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Dec 20 (The following statement was released by the rating agency)
The agreement on a general approach to a Single Resolution Mechanism (SRM) supports Fitch Ratings' view that there is a strong consensus for eurozone reform to deepen economic and monetary union, but breaking the link between banks and their domestic sovereigns remains a remote, long-term goal.
The agreement is a step towards banking union, and can boost long-term confidence in the stability of the eurozone. However, the size of the resolution fund, the time it will take to be fully funded, and the slow pace of mutualisation limit its capacity to fulfil the aim, first outlined in June 2012, of breaking the link between sovereigns and banks. However, the combination of debt that can be bailed in and the resolution fund should reduce future contingent liabilities for sovereigns.
The agreement on 18 December was reached ahead of a self-imposed year-end deadline. This was to boost the chances of agreeing the SRM regulation before next May's European Parliamentary elections. The agreement would see bank levies used to fund a single resolution fund that "would initially consist of national compartments that would be gradually merged over ten years". National contributions would build the fund up to EUR55bn in that time. A single resolution board would be set up "with broad powers in cases of bank resolution."
A EUR55bn fund would help resolve individual bank failures privately, especially as there is a minimum bail-in requirement of 8% of liabilities before resolution funds can be used. (The ability to bail-in senior unsecured creditors from 1 January 2016 instead of 1 January 2018, as originally proposed under the final Bank Recovery and Resolution Directive, was agreed earlier this month).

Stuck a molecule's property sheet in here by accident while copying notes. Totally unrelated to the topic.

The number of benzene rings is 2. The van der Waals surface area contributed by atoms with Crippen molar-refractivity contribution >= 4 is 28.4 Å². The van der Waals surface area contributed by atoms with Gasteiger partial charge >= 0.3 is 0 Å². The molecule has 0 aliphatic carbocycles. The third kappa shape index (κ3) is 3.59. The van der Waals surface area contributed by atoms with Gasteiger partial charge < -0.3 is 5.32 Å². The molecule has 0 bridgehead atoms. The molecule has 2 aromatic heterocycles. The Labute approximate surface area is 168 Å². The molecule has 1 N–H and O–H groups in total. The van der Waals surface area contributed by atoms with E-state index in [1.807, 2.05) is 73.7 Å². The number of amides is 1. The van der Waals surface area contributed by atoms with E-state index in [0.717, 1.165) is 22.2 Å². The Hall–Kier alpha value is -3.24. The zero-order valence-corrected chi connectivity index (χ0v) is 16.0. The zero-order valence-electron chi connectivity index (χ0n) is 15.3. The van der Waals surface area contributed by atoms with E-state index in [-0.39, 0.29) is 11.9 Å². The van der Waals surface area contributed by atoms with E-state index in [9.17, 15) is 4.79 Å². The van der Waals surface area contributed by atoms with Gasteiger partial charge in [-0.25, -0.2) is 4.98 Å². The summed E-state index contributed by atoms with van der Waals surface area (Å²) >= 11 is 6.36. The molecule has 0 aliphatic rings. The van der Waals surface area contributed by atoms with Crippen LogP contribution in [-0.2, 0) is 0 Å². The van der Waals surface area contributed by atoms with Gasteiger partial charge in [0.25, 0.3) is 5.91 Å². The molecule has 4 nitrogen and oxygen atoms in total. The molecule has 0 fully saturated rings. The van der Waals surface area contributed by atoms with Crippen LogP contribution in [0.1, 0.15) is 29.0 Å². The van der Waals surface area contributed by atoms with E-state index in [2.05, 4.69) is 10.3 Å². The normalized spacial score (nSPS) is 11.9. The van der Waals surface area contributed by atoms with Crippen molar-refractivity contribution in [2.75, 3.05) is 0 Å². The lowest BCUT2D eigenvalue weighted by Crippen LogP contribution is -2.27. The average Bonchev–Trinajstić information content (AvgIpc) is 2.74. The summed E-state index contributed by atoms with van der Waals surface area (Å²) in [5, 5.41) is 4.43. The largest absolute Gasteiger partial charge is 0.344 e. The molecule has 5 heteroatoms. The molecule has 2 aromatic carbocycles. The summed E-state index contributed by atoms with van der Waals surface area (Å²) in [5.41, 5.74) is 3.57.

Nevertheless, during the build-up, and even when the fund reaches its target size, the committed funds would be too small to cope with a systemic eurozone banking crisis. Eurogroup and ECOFIN Ministers acknowledged that "situations may arise when the is not sufficiently funded by the banking sector, especially in the initial period but also in the steady state." There are therefore plans to develop a common backstop, fully operational after at most ten years, which would enable the fund to borrow and be reimbursed through banking sector levies "including ex-post".
Wednesday's agreement says that the single resolution fund would be back-stopped in its initial phase by bridge-financing from national sources, backed by bank levies, or from the European Stability Mechanism, according to existing procedures." In our view this implies that the EUR60bn of ESM funds earmarked provisionally for bank recapitalisation would be lent to their sovereigns, rather than injected directly into troubled banks.
In the absence of detailed plans to backstop the fund, the potential costs of bank support will continue to be a factor in our eurozone sovereign ratings. The Council can object or call for changes to the single resolution board's decisions, which themselves may require input from representatives of member states and approval by board members representing at least 50% of contributions to the fund. This may delay decisions on bank resolution and leave them subject to national political considerations.
The Council of the European Union said Wednesday that agreement had been reached on a draft SRM regulation and that eurozone members had committed to negotiating an intergovernmental agreement on the functioning of a single resolution fund by 1 March 2014. If agreed with the European Parliament, the SRM would come into force on 1 January 2015.